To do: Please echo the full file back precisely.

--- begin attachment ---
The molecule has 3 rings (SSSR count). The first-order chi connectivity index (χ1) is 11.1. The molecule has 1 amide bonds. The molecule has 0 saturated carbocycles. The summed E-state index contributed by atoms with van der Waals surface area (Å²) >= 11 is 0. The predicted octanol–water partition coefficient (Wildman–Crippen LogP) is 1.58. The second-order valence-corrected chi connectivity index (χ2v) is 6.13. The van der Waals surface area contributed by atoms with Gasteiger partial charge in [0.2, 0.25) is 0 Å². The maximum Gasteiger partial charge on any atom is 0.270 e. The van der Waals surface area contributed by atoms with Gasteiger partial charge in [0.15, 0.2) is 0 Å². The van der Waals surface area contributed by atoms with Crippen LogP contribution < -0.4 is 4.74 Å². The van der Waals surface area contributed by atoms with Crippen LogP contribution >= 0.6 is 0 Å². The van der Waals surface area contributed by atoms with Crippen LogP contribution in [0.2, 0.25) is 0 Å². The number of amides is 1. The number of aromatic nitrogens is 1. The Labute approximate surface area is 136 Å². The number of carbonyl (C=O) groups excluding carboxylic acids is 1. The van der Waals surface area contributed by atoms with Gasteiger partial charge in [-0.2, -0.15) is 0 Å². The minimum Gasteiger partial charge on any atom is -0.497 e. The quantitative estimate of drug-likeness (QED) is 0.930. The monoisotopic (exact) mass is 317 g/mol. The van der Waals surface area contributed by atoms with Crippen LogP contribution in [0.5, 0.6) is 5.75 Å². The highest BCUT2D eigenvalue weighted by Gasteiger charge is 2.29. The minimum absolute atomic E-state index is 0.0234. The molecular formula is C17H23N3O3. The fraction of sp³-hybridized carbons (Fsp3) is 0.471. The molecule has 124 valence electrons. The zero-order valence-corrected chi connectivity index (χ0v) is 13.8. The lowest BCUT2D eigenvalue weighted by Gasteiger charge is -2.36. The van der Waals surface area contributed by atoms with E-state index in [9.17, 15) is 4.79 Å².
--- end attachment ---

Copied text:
The molecule has 3 rings (SSSR count). The first-order chi connectivity index (χ1) is 11.1. The molecule has 1 amide bonds. The molecule has 0 saturated carbocycles. The summed E-state index contributed by atoms with van der Waals surface area (Å²) >= 11 is 0. The predicted octanol–water partition coefficient (Wildman–Crippen LogP) is 1.58. The second-order valence-corrected chi connectivity index (χ2v) is 6.13. The van der Waals surface area contributed by atoms with Gasteiger partial charge in [0.2, 0.25) is 0 Å². The maximum Gasteiger partial charge on any atom is 0.270 e. The van der Waals surface area contributed by atoms with Gasteiger partial charge in [0.15, 0.2) is 0 Å². The van der Waals surface area contributed by atoms with Crippen LogP contribution < -0.4 is 4.74 Å². The van der Waals surface area contributed by atoms with Crippen LogP contribution >= 0.6 is 0 Å². The van der Waals surface area contributed by atoms with Crippen LogP contribution in [0.2, 0.25) is 0 Å². The number of amides is 1. The number of aromatic nitrogens is 1. The Labute approximate surface area is 136 Å². The number of carbonyl (C=O) groups excluding carboxylic acids is 1. The van der Waals surface area contributed by atoms with Gasteiger partial charge in [-0.2, -0.15) is 0 Å². The minimum Gasteiger partial charge on any atom is -0.497 e. The quantitative estimate of drug-likeness (QED) is 0.930. The monoisotopic (exact) mass is 317 g/mol. The van der Waals surface area contributed by atoms with Crippen LogP contribution in [0.5, 0.6) is 5.75 Å². The highest BCUT2D eigenvalue weighted by Gasteiger charge is 2.29. The minimum absolute atomic E-state index is 0.0234. The molecular formula is C17H23N3O3. The fraction of sp³-hybridized carbons (Fsp3) is 0.471. The molecule has 124 valence electrons. The zero-order valence-corrected chi connectivity index (χ0v) is 13.8. The lowest BCUT2D eigenvalue weighted by Gasteiger charge is -2.36. The van der Waals surface area contributed by atoms with E-state index in [9.17, 15) is 4.79 Å².